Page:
For The Splendid Angharad, the ad-hoc leader of the wives, they cast model-turned- actress Rosie Huntington-Whiteley, with Riley Keogh playing her second-in-command, Capable. Zoë Kravitz is the tough and brainy Toast the Knowing; Courtney Eaton plays the sheltered Cheedo the Fragile; and Abbey Lee became The Dag.
All five traveled to Sydney for three weeks of rehearsals, costume fittings, movement work with Australian choreographer Meryl Tankard, and exploring their characters in workshops with Nico Lathouris. As part of their research, they also spent time with feminist playwright Eve Ensler, who has worked in the Congo with women struggling with issues of rape.
That was particularly illuminating for Huntington-Whiteley, the only one of the Wives whose rape has resulted in conception. “Eve Ensler was brilliant and made everything very real for us,” she notes. “Splendid is the leader and an extremely strong character. She takes a
maternal approach over all her sisters, but has conflicted emotions about her pregnancy. I did a lot of research on my own and had many conversations with Eve and George about how truly conflicted she would be about the child she’s carrying. She shows a lot of courage, but is often reckless, and I see that as an expression of the pain over what Immortan did to her and the possibility that she could still love the child.”
Keogh’s Capable also has a tender and compassionate side that emerges when she finds Nux stowed away in the War Rig in the wake of a failed attempt to die stopping it. Keogh says, “Because the Wives have seen the Immortan when he’s vulnerable, Capable knows he’s not this god-like thing that Nux believes he is. She feels empathy and finds a new purpose when she meets Nux. They really come to care for each other.”
Hoult adds, “Nux has grown up in a rough world, so to have Capable listen to him and care for him is something that he almost doesn’t understand. He’s a bit like a puppy. From that moment on, he’s just all in for her. She is the one person who sees the possibility that he can change this life and opens his mind to something outside of what he’s always known.”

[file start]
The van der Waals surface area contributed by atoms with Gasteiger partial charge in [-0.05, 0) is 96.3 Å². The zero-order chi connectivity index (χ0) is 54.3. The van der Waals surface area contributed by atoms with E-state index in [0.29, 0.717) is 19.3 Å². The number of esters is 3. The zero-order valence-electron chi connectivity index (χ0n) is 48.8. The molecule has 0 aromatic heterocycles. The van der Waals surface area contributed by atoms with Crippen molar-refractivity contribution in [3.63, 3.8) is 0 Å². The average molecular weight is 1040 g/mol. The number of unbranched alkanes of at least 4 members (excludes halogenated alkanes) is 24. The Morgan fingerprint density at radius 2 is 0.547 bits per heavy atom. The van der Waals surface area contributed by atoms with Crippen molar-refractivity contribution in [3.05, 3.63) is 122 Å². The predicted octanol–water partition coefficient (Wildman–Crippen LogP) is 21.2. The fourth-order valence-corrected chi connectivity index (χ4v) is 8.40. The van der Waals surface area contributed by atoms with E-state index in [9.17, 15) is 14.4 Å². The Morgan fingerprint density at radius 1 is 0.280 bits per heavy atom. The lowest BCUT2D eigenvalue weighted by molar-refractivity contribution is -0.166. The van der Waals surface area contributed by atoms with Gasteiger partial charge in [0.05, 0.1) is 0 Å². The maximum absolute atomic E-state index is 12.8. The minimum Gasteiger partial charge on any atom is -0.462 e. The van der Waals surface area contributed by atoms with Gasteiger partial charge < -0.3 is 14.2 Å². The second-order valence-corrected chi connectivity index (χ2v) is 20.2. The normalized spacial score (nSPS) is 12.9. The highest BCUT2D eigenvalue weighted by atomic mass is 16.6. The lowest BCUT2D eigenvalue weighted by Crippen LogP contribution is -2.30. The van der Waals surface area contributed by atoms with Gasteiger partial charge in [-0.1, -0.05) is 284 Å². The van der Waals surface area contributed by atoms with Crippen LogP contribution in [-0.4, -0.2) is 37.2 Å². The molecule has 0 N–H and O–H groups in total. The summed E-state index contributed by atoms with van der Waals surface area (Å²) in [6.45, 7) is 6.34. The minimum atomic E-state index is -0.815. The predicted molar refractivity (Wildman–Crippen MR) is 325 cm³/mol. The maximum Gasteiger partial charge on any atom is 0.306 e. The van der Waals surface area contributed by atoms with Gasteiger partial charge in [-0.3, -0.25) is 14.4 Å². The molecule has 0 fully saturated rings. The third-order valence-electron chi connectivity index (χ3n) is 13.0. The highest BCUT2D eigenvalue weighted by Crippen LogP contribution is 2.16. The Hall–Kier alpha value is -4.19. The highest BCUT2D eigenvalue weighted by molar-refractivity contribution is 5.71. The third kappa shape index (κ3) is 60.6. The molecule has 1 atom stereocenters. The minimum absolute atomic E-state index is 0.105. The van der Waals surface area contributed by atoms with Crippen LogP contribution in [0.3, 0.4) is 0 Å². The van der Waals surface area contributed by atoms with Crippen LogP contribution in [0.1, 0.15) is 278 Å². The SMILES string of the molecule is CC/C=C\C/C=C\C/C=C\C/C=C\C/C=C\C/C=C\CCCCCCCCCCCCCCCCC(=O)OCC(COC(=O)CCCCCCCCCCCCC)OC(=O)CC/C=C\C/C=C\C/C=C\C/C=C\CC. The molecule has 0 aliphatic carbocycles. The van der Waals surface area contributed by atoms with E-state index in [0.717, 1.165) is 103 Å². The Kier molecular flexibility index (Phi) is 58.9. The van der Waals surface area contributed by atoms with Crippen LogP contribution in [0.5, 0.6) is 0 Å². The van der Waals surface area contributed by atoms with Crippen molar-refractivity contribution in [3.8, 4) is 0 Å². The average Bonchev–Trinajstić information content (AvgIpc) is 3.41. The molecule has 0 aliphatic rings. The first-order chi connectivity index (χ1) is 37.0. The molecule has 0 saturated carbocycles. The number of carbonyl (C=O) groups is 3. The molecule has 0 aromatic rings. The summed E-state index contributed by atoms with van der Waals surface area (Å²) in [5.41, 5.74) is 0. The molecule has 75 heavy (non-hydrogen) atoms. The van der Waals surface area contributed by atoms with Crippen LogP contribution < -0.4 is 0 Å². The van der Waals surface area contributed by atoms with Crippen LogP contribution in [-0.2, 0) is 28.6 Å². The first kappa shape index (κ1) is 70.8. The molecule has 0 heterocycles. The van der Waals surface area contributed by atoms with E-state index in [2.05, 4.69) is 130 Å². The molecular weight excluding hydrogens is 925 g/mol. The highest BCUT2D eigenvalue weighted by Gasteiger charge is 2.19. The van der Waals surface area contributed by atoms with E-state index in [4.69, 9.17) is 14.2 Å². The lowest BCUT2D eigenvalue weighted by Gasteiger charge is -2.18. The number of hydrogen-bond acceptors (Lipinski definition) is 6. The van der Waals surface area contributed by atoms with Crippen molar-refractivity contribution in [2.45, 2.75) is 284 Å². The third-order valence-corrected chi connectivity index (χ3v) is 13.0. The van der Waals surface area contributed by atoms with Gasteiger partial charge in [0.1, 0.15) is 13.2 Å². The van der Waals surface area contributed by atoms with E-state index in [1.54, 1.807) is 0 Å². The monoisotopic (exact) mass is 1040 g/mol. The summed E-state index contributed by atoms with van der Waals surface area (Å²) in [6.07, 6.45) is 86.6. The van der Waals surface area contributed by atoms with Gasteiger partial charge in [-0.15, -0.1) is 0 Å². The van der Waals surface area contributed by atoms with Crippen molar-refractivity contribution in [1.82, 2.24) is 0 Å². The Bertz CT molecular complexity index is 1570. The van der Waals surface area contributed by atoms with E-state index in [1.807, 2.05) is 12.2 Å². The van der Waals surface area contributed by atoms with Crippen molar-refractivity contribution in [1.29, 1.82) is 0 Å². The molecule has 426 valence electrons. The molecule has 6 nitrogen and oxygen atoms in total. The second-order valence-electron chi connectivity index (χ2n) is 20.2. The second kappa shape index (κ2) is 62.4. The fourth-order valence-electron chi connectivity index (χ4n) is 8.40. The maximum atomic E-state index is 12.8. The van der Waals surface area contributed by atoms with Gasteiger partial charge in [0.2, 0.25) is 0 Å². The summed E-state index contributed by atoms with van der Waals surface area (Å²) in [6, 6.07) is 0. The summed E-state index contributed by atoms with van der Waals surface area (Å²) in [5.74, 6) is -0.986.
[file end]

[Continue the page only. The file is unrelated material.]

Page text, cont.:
On the other end of the spectrum is Toast, who aspires to be a warrior like Furiosa. Kravitz comments, “These girls have never had to do anything for themselves, and now they’re in this race for their lives. Suddenly they have to protect themselves and load weapons for Furiosa, and Toast is the one who is ready to step up to the plate and fight. There’s no time to think too hard or second-guess anything; there’s always someone coming for you.”
Lee, a model making her film debut, caught Miller’s attention for The Dag during the casting process. In an effort to get a sense of the actors, he asked prospective Wives to read a scene from a film or television property rather than lines from the script. “If someone wanted to take on a very rhythmic piece of writing from ‘Network’ or something as comedic as the parrot scene from Monty Python…which one they chose told me a lot about who they might be as actors,” Miller reveals.
Lee was the only one who picked Monty Python, and fittingly became the “class clown” of the group. “The Dag is a bit of comic relief,” says Lee, who, as an Australian, grew up steeped in “Mad Max” culture. “There’s a darkness to her, and that’s where the comedy comes from; it’s her coping mechanism. Her name is derived from the term ‘daggy,’ which is an endearing term for someone who is a little bit left of center, someone awkward. She has a flightiness about her that can be mistaken for nervousness, but really it comes from having a heightened sense of awareness of what’s going on around her.”
Life imitated art on set as Lee had something of a panic attack upon seeing Keays-Byrne rumble towards the War Rig in his full Immortan Joe regalia. Miller recalls, “She said that
seeing Hugh in character for the first time brought up the most terrible feelings. And that’s Hugh; he’s a very sweet guy, but he can really stare you down with those eyes behind a mask that looks pretty wild.”